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Manual page for LOCKF(3)

lockf - record locking on files


#include <unistd.h>

int lockf(fd, cmd, size) int fd, cmd; long size;


lockf() places, removes, and tests for exclusive locks on sections of files. These locks are either advisory or mandatory depending on the mode bits of the file. The lock is mandatory if the set-GID bit (S_ISGID) is set and the group execute bit (S_IXGRP) is clear (see stat.2v for information about mode bits). Otherwise, the lock is advisory.

If a process holds a mandatory exclusive lock on a segment of a file, both read and write operations block until the lock is removed (see WARNINGS).

An advisory lock does not affect read and write access to the locked segment. Advisory locks may be used by cooperating processes checking for locks using F_GETLCK and voluntarily observing the indicated read and write restrictions.

A locking call on an already locked file section fails, returning an error value or putting the call to sleep until that file section is unlocked. All the locks on a process are removed when that process terminates. See fcntl.2v for more information about record locking.

fd is an open file descriptor. It must have O_WRONLY or O_RDWR permission for a successful locking call.

cmd is a control value which specifies the action to be taken. The accepted values for cmd are defined in <unistd.h> as follows:

#define	F_ULOCK	0	/* Unlock a previously locked section */
#define	F_LOCK	1	/* Lock a section for exclusive use */
#define	F_TLOCK	2	/* Test and lock a section (non-blocking) */
#define	F_TEST		3	/* Test section for other process' locks */

F_TEST returns -1 and sets errno to EACCES if a lock by another process already exists on the specified section. Otherwise, it returns 0. F_LOCK and F_TLOCK lock available file sections. F_ULOCK removes locks from file sections.

All other values of cmd are reserved for future applications and, until implemented, return an error.

size is the number of contiguous bytes to be locked or unlocked. The resource to be locked starts at the current offset in the file and extends forward size bytes if size is positive, and extends backward size bytes (the preceding bytes up to but not including the current offset) if size is negative. If size is zero, the section from the current offset through the largest file offset is locked (that is, from the current offset through the present or any future EOF). An area need not be allocated to the file to be locked, such a lock may exist after the EOF.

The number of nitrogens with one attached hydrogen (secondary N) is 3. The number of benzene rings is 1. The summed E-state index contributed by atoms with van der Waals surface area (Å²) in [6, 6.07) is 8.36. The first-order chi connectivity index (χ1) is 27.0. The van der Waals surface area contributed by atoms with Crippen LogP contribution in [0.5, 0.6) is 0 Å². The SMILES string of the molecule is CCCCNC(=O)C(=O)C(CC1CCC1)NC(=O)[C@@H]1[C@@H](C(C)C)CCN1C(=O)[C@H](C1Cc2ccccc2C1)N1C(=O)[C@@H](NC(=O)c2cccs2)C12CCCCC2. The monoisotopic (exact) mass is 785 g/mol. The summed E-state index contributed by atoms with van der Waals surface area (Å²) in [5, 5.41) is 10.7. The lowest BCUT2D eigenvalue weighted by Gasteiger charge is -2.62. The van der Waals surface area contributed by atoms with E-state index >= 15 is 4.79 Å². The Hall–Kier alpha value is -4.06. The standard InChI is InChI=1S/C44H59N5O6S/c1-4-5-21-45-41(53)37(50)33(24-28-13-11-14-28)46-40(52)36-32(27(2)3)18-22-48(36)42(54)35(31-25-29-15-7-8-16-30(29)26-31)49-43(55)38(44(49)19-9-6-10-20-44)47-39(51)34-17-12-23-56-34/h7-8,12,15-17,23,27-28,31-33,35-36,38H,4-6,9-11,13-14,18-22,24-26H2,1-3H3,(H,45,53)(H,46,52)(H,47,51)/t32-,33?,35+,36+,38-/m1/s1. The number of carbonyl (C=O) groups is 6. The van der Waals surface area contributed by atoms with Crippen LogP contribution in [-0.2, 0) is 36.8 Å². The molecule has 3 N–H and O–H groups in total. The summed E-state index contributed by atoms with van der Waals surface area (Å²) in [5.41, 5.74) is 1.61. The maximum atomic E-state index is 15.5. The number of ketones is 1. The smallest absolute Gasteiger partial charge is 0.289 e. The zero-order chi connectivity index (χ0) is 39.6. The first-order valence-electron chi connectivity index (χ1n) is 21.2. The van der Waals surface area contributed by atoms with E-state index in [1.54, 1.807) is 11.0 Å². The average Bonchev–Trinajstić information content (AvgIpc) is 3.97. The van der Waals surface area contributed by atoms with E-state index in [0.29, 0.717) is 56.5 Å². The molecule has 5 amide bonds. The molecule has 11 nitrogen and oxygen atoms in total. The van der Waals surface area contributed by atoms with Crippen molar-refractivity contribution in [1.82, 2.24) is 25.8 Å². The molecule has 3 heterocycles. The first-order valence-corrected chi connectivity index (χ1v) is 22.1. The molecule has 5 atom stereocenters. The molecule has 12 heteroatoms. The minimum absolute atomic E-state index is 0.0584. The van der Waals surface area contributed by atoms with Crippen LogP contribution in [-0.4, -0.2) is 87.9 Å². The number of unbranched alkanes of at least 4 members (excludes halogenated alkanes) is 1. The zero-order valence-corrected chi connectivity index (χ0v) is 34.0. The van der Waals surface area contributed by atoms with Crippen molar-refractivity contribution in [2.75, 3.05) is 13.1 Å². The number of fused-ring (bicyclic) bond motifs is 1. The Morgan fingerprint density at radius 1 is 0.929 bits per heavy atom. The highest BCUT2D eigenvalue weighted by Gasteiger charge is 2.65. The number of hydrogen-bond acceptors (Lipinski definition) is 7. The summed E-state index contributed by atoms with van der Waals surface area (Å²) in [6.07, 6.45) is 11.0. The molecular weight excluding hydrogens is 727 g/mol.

Sections locked with F_LOCK or F_TLOCK may contain all or part of an already locked section. They may also be partially or completely contained by an already locked section. Where these overlapping or adjacent locked sections occur, they are combined into a single section. If the table of active locks is full, a lock request requiring an additional table entry fails and an error value is returned.

F_LOCK and F_TLOCK differ only in their response to requests for unavailable resources. If a section is already locked, F_LOCK directs the calling process to sleep until the resource is available, F_TLOCK directs the function to return -1 and set errno to EACCES (see ERRORS).

When a F_ULOCK request releases part of a section with overlapping locks, the remaining section or sections retain the lock. If F_ULOCK removes the center of a locked section, the two separate locked sections remain, but an additional element is required in the table of active locks. If this table is full, errno is set to ENOLCK and the requested section is not released.

The danger of a deadlock exists when a process controlling a locked resource is put to sleep by requesting an unavailable resource. To avoid this danger, lockf() and fcntl() scan for this conflict before putting a locked resource to sleep. If a deadlock would result, an error value is returned.

The sleep process can be interrupted with any signal. alarm.3v may be used to provide a timeout facility where needed.


lockf() returns:
on success.
on failure and sets errno to indicate the error.


cmd is F_TLOCK or F_TEST and the section is already locked by another process.

Note: In future, lockf() may generate EAGAIN under these conditions, so applications testing for EACCES should also test for EAGAIN.

fd is not a valid open descriptor.

cmd is F_LOCK or F_TLOCK and the process does not have write permission on the file.

cmd is F_LOCK and a deadlock would occur.
cmd is F_LOCK and a signal interrupted the process while it was waiting to complete the lock.
cmd is F_LOCK, F_TLOCK, or F_ULOCK and there are no more file lock entries available.


chmod.2v fcntl.2v flock.2 fork.2v alarm.3v lockd.8c


Mandatory record locks are dangerous. If a runaway or otherwise out-of-control process should hold a mandatory lock on a file critical to the system and fail to release that lock, the entire system could hang or crash. For this reason, mandatory record locks may be removed in a future SunOS release.n Use advisory record locking whenever possible.


A child process does not inherit locks from its parent on fork.2v


lockf() locks do not interact in any way with locks granted by flock(), but are compatible with locks granted by fcntl().

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Created by unroff & hp-tools. © by Hans-Peter Bischof. All Rights Reserved (1997).

Last modified 21/April/97